What is Money?

We all know that money is the currency in which we purchase goods and services.  But, beyond that, what is money, really?

Money represents your time, talents, energy…it is a direct representation of you, isn’t it?

Given that fact, it makes me a little more cautious, okay a lot more cautious, when giving it away.  Each of us only has a limited amount of time each day, each pay cycle, each year.

I think, too often, we have this view of endless, disposable money.  And, it’s true money does sift through the fingers of life faster than you can say the phrase, “Long term investment”.  We buy lattes.  It’s gone.  We spend $10 on lunch.  Gone.  We blow $50 at the movie theater.  Poof!  We tend to think that money will remain in steady supply; therefore, we run the risk of devaluing it rather than appreciating its true worth and directing it in areas that are most important to us.

We are a one income family, which means our spending habits must exercise great restraint, focus on long term financial goals and make purchases wisely.  We also live in a high cost of living area, which requires even greater creativity at times.

When I pause to consider that in order to buy an expensive handbag, I am essentially trading perhaps 2-3 hours of my dear husband’s hard work and energy, it puts things in greater perspective.  I used a handbag as an illustration, but you can fill it in with whatever spending temptation you may have.  I have this affinity for Dooney & Bourke handbags.  They are lovely and well made … and, do I need them?  No.  Are they pure eye candy and therefore frivolous?  Yes.

I recently had this inner “tug-of-war” with myself over purchasing these silly, little travel packing cubes.  I researched several varieties, rationalized spending $50 on two sets of these (because my husband & I would each need a set…color coordinated and all); but, in the end, better sense won out!  Yay for self restraint!  🙂  Could I buy these?  Yes.  Should I buy these?  No.

I decided I could sew some snazzy, lined garment bags with zippers to use inside our suitcase when we travel.  Creativity strikes again!  😉  That doesn’t mean I may not purchase the travel packing cubes ever.  It means that right now, it isn’t a priority for us and can be delayed.  Another cost saving mechanism…delaying a purchase.

When better financial sense prevails, I am so proud of my budget conscious self-control because we are then able to accomplish our financial goals in a more timely manner.  Time is a commodity in and of itself, one that is actually of greater value than money.  Why?  We can make more money.  However, no matter how hard we try, we cannot create more time.  Therefore, we must guard and place immense value on it as it’s factored into financial decisions.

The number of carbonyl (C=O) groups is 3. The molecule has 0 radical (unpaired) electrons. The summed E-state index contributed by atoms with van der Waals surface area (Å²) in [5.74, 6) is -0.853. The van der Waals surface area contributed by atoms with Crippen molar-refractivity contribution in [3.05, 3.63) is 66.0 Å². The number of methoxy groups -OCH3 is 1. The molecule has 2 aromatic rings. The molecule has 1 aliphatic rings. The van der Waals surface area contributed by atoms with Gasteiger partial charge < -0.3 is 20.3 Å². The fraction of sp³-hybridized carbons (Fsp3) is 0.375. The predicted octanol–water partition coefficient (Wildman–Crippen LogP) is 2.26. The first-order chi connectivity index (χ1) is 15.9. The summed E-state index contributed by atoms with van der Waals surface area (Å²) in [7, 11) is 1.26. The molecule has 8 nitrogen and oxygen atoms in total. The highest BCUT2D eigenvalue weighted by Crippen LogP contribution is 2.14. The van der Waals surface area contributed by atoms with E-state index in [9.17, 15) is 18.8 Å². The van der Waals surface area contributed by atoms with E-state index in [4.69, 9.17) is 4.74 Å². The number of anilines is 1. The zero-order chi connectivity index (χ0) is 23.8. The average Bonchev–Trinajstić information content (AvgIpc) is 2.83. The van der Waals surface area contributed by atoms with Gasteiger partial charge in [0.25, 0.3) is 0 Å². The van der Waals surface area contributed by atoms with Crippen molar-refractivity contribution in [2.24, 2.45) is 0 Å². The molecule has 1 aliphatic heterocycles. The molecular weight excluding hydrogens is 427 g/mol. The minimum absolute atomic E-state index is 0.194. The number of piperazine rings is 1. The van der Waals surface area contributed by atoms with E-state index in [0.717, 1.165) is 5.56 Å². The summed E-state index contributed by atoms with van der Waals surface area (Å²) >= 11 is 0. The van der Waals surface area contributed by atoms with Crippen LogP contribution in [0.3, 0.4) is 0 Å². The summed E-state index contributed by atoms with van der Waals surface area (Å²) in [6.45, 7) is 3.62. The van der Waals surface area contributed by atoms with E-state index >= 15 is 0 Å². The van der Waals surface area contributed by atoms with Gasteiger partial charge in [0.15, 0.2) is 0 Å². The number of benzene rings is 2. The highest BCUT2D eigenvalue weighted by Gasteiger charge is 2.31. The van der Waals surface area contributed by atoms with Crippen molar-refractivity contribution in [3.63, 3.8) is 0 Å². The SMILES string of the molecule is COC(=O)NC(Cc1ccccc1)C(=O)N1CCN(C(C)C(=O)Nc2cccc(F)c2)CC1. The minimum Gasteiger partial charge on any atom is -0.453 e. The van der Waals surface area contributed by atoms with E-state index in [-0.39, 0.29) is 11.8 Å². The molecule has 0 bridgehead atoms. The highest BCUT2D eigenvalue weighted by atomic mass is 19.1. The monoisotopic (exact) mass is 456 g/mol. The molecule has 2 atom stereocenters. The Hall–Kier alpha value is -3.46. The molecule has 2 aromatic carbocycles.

Do you have a scenario where you were tempted to make a purchase, but held back and put it on “hold”?

At the end of the day, money represents your true self, your heart.  That’s why the Bible says:

“For where your treasure is, there your heart will be also.”  ~  Matthew 6:21

One glance at our budget and it is apparent where our hearts are.  Just as it is for you.  Our money is like a mirror.  It speaks of who we really are and what is important to us.

I love what Dave Ramsey says about establishing a budget:

“It’s telling your money where to go instead of wondering where it went.”

Some helpful questions when considering a future purchase may be:

  • Is this helping me to achieve my overall financial goals?
  • How many hours of my life/spouse’s life do I have to exchange for this?
  • Is it worth it?
  • Is there a cheaper alternative?
  • Can this wait?


Filed under Finances, frugal living

4 responses to “What is Money?

  1. Great Post! I love how you consider the number of hours your husband would have to work to pay for a specific item. Big Dave Ramsey fan here!!! 🙂

  2. Very well put. Time is a precious commodity and a lot of the purchases we all make are frivolous and not worth the time it takes to earn them. Having and sticking to a budge it imperative if we want to keep spending under control. My wife and I use the Budget spreadsheet available here: http://lessonsinpersonalfinance.com/spreadsheets/. We also use Mint.com to track where our money is going. But there’s no finance tool available that will do more good than self-restraint.
    One thing my wife and I have found useful is a weekly allowance of a few dollars apiece. We can spend this money on whatever we want and save it for a quixotic purchase without feeling bad about tapping the budget.
    Thanks for sharing your great post!

    • Thanks so much, Johnathan! Excel is another great budget tool…the key is using what works well for you, isn’t it? An “allowance” is part of our budget also & helps to avoid feeling deprived. You might also enjoy reading my blog on “Frugal Ideas” where I list 60 ideas on saving money. Thanks for stopping by! God bless!

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